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    Recalling from memory what they see on a piece of paper and physically finding websites on the net and having to manually retype in the addresses are entirely different, I understand where you are coming from but when people have to recall an address (long term) from something they never actually looked at in the first place (people don't tend to look at the address bar, their eyes naturally go to the canvas) they tend to assume the address... partially why people prefer .com / net / org rather than other extensions as it is the generic disposition of regular people to think one of those are being used. The same applied in my study with people that when it came to recalling addresses from what they had searched for initially (let's face it, most traffic comes from searches) they were unable to recall when hyphens has been used and naturally assumed a hyphen free address. (But as I said before, results vary on these kinds of tests depending on the factors involved)

  21. #46
    I hate Spammers mobyme's Avatar
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    Quote Originally Posted by AlexDawson View Post
    Recalling from memory what they see on a piece of paper and physically finding websites on the net and having to manually retype in the addresses are entirely different, I understand where you are coming from but when people have to recall an address (long term) from something they never actually looked at in the first place (people don't tend to look at the address bar, their eyes naturally go to the canvas) they tend to assume the address... partially why people prefer .com / net / org rather than other extensions as it is the generic disposition of regular people to think one of those are being used. The same applied in my study with people that when it came to recalling addresses from what they had searched for initially (let's face it, most traffic comes from searches) they were unable to recall when hyphens has been used and naturally assumed a hyphen free address. (But as I said before, results vary on these kinds of tests depending on the factors involved)
    Sorry, but that is a country mile away from the actual study results.

    The study found that co.uk was the preferred extension based on perceived trustworthiness and ease of memory (remember this was a UK study).
    It also found that co.uk was the default followed by .com. Interestingly; nearly all when confronted by a "Address Not Found" page would use the alternative before checking their actual spelling of the domain name.

    When searching for sites like friendsreunited using a search engine 70% entered the terms friends & reunited as two separate words and when presented with a fictitious domain like Herons Beak and receiving a "Address Not Found" page automatically inserted a hyphen for the renewed search.
    There are three kinds of men:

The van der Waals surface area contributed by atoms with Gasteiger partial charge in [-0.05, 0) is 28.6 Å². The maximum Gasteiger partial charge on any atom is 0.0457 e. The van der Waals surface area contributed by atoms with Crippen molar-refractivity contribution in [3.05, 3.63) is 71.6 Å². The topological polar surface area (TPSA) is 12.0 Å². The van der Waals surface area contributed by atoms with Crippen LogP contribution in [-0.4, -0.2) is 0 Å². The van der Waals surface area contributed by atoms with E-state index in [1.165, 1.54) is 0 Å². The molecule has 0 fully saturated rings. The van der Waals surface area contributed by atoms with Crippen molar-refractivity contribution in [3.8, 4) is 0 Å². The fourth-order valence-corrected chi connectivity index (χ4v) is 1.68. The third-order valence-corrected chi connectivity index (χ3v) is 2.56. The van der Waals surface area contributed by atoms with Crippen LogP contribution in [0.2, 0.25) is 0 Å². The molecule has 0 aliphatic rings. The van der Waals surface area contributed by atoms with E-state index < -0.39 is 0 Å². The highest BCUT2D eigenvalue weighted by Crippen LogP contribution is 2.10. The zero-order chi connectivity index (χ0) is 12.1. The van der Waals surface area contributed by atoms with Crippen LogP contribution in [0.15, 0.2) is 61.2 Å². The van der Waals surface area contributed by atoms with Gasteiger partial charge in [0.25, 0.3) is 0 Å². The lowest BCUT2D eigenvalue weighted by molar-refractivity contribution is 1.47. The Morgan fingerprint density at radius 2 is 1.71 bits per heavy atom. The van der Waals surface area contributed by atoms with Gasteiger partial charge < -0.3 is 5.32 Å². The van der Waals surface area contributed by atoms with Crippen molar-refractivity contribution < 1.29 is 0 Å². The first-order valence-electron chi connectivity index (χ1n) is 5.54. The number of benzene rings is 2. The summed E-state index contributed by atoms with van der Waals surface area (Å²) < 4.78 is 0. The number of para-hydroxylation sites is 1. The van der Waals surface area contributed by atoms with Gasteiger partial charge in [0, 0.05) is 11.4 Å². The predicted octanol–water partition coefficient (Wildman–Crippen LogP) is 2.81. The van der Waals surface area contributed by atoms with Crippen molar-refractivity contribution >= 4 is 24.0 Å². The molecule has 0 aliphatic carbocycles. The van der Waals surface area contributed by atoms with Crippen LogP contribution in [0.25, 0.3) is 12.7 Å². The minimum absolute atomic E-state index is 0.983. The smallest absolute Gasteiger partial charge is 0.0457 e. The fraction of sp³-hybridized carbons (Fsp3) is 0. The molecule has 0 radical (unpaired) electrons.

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    The few who learn by observation.
    The rest of us have to pee on the electric fence.

  22. #47
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    I am just thinking that I would like to make difference in this world and if I can help other people it would be great. So a name and idea has to match...

  23. #48
    Follow: @AlexDawsonUK silver trophybronze trophy AlexDawson's Avatar
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    mobyme, what makes you think I was referring to the study you obviously were, there have been multiple studies carried out in terms of the ease of remembering website addresses, especially when TLD's have been an issue which many people have been trying to calculate for a long period of time. As for remembering website addresses, I am sure you are aware the very real difference of typing keywords into a search engine to physically typing into an address bar, the fact remains that ordinary people know enough about browsing the web that search engines will point them in the right direction where as address bars require an explicit URL.

    The fact that a hyphen was automatically entered does not mean that visitors were aware of a hyphen being required, far from it, it simply means they searched for the keywords and the hyphen had to be placed in by the search engine because the user didn't place it themselves, which ironically counteracts your initial statement about the visitor knowing when to enter hyphens. Either way it doesn't really matter, you can use hyphens if you like but I personally feel they just add unrequired extra characters to the domain length and their only benefit comes into play in cases like experts exchange where misconceptions can occur.

  24. #49
    I hate Spammers mobyme's Avatar
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    I never thought you were referring to our study; I was pointing out that your premise "Hyphens in domain names are hard for visitors to remember and they have a feel of being spammy." was not only wrong but was presented as though it was some form of fact.
    There are three kinds of men:
    The ones that learn by reading.
    The few who learn by observation.
    The rest of us have to pee on the electric fence.

  25. #50
    Follow: @AlexDawsonUK silver trophybronze trophy AlexDawson's Avatar
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    I was only reflecting the studies I have undertaken and read (I wouldn't call the results wrong, just different), something such as feelings (and "feeling" doesn't exactly say "fact" to me) are entirely subjective so of course it will be influenced between participants, I guess there is no real answer to the problem but I still stand by what I have seen thus far, whether anyone else chooses to use that information or if they find conflicting results, that's their own decision. I know all too well that no research or psychological study can be proven factual, most research either ends up later being disproven or faults found in the origional research (not that I am saying this is the case for yours or anyone elses).

    PS: I would be interested in reading about your study further, have you published it? I am always interested in checking out new findings.